Five YA must-reads for April 2016, including Roshani Choksi’s much-anticipated THE STAR-TOUCHED QUEEN, Jesse Andrews’ THE HATERS, and Renée Ahdieh’s latest, THE ROSE AND THE DAGGER.
When it comes to books, April is definitely not the cruelest month — unless by cruel you mean ‘gah, too many awesome books to read!’ I’m having a tough time narrowing my faves this month to just five, but I love you, so somehow I managed it. From luscious storytelling integrating folktales and legends to classic road trip novels, I have you covered this month.
Drop your own anticipated titles in the comments! (Yes, including your own books.)
The Haters (Jesse Andrews)
The author of Me and Earl and the Dying Girl is back with The Haters (Amulet, 5 April), another irreverent, fun YA novel that packs a secret punch. When Wes and Corey hit jazz camp, they come to the uncomfortable realisation that they don’t actually like jazz — and thus begins a roadtrip that takes them through a series of first times as they venture through the South with their own band, headed up by Ash, a troublemaker they meet at camp. It’s a classic road trip novel with the heartfelt sass you expect from Dumplin’ and the bravado found in 100 Sideways Miles.
The Rose and the Dagger (Renée Ahdieh)
The much-anticipated sequel to The Wrath and the Dawn takes on what happens next as Shazi reconciles past, present, and the man she loves. The Rose and the Dagger (Putnam, 26 April) comes with flying carpet rides, magic lessons, and the necessity of speaking truth to power as Shazi asserts herself with the people around her. She’s gone from impoverished commoner to pampered princess to desert queen, and I think I like her best of all in this setting, because it’s when she truly grows into her potential. If you dug Rae Carson’s outstanding Girl of Fire and Thorns trilogy, or enjoyed Malindo Lo’s Huntress, you’re going to love Ahdieh’s work.
Scarlett Epstein Hates It Here (Anna Breslaw)
Like The Haters, Scarlett Epstein Hates It Here (Razorbill, 19 April) is some light reading for the month — it’s fun, snappy, and sassy, though sometimes a little bit too much so. Many readers are comparing it to Fangirl or Kill the Boy Band, because of its fannish content, but it’s a little unfair to lump anything and everything about fannish communities into one giant glob. That said, this is a particularly sharp look at what happens when you decide to turn to your own life as a source for your characters…and everyone finds out.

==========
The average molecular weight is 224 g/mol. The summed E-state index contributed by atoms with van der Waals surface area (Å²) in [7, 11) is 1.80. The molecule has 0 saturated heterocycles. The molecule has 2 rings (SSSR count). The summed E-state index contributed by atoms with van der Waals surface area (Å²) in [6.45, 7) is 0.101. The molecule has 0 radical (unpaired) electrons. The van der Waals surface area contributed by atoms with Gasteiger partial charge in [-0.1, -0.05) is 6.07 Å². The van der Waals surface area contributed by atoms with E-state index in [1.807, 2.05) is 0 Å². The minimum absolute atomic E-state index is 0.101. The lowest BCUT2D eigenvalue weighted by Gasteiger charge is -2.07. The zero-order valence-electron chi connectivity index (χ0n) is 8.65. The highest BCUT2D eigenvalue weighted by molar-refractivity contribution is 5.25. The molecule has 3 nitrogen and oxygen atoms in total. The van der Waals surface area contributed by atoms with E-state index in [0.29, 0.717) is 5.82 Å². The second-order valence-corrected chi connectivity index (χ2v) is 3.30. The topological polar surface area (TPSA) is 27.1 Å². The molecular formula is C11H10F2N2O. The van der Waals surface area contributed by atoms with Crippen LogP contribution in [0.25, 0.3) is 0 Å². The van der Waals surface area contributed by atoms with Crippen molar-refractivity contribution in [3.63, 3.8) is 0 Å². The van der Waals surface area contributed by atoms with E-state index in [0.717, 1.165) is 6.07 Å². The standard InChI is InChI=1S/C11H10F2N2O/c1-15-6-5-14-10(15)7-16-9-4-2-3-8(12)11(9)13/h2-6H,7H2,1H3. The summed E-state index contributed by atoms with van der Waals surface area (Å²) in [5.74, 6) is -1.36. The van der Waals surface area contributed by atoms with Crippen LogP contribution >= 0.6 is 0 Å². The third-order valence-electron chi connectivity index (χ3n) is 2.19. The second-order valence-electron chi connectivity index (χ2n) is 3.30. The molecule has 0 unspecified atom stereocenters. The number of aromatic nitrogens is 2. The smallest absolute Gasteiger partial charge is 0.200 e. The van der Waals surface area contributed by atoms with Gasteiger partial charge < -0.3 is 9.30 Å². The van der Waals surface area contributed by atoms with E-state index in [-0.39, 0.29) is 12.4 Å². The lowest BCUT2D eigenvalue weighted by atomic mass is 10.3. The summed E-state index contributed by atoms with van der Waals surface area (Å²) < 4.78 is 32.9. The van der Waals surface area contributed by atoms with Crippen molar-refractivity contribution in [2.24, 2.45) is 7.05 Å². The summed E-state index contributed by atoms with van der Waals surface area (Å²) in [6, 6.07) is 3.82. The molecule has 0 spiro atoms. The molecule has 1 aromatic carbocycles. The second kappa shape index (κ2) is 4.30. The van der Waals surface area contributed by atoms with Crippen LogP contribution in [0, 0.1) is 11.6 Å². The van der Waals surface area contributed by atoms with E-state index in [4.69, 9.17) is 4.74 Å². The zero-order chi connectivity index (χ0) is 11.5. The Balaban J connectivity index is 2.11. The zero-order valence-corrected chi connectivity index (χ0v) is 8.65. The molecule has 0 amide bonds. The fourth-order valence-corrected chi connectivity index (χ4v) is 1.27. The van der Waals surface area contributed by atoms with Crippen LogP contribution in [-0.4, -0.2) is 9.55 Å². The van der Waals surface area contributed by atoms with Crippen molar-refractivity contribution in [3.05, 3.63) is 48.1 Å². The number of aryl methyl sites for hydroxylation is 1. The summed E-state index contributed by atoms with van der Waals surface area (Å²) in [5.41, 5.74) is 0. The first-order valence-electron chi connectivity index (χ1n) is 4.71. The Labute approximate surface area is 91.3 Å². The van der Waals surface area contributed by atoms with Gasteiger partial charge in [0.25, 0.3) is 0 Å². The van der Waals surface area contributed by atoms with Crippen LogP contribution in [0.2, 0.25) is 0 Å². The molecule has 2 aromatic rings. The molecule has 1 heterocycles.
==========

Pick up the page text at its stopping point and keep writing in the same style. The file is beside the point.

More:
A Fierce and Subtle Poison (Samantha Mabry)
The newly-released A Fierce and Subtle Poison (Algonquin Young Readers) reads like an homage to masters of magical realism like Isabel Allende and Gabriel Garcia Marquez. It’s a book that needs to be consumed slowly and carefully, even though the plot will suck you in and make you want to gallop through its pages, because it’s so lush, and there’s so much going on. Meet the mysterious girl who lives in the poison garden, the teenage son of a hotel developer, and the strange relationship that arises between them as their town is disrupted with a captivating mystery.
The Star-Touched Queen (Roshani Choksi)
Do you like slightly macabre, creepy, dark, beautiful things? Then you need to read The Star-Touched Queen (St. Martin’s Griffin, 26 April). Choksi’s hauntingly beautiful language might trick you into thinking you’re going to read something glittering and gilded, but you’re going to get a lot more than you bargained for in this fantastic debut that blends Indian folklore and mythology into a strange, fantastical universe and an ancient mystery that only our heroine can solve. You’re going to get a little whiff of Bluebeard in this story about the bride who wakes up in the underworld, and if you loved The Kingdom of Little Wounds and The Walls Around Us, you’re going to need to get your hands on this.
Cover photo: Prabhu B Doss